7. Starting off with rewards for learning isn’t as bad as we think it is.

Barb explains how her daughter was not a big reader in school. To encourage her along, she would give her little rewards every time she finished reading a book. Over time, it was easier for her daughter to read and get into a book. ‘She eventually became internally motivated,’ Barb says. This is a perfect example of how starting with small rewards– like pocket money or a treat on the weekend (to get things going)– can help them get over their fear of difficult subjects and become more self-motivated in the long run.

mum-and-son-doing-yoga

8. Calm exam stress with breathing exercises.

As we all know, exams can bring on stress. Barb shared a useful tip for teens to use if they feel panicked when they’re revising or during an exam. It’s called “box breathing”. She recommends teens to try breathing in for 5 seconds, holding for 5 seconds, and breathing out for 5 seconds.  She explains, ‘When you get very nervous you do shallow, panicked breathing. It doesn’t give you the oxygen you need.’ Practising this deep breathing technique a few days or even weeks before exams–so that it seems normal– will help your teen relax. If they feel panicked in the exam hall, using this technique can help them refocus and remember what they’ve revised too.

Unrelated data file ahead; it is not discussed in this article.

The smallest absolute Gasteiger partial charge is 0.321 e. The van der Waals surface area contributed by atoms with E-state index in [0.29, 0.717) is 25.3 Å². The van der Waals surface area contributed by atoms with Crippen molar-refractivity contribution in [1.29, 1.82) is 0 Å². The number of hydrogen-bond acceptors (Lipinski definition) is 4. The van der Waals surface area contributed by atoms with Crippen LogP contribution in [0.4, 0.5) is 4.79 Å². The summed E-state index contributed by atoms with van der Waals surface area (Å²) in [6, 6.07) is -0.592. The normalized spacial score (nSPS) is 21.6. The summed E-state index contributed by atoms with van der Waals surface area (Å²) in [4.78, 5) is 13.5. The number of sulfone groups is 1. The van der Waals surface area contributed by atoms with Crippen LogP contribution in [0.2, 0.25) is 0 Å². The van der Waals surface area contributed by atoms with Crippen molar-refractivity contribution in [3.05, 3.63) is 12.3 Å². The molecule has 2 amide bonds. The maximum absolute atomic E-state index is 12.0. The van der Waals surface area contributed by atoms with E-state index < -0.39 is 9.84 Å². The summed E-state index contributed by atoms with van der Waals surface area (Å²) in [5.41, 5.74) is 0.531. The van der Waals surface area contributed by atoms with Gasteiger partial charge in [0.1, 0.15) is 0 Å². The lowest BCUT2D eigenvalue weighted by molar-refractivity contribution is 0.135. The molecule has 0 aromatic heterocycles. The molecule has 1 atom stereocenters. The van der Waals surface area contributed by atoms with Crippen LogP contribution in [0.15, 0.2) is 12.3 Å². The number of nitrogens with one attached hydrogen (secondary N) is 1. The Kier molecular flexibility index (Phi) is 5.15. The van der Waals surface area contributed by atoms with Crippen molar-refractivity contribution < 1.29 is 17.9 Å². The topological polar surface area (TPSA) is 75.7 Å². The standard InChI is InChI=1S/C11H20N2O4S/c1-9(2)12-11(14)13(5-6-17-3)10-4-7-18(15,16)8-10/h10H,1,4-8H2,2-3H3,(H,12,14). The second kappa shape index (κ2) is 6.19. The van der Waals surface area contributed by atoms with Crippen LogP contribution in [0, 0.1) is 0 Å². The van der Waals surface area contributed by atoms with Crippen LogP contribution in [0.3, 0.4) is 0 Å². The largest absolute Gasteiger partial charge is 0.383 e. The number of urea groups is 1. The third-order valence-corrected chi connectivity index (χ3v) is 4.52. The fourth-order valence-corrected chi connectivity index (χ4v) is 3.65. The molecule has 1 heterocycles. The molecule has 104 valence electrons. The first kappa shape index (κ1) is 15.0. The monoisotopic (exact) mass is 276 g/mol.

And there you have it– Barb’s brilliant insights into teen learning! You can watch the full webinar here.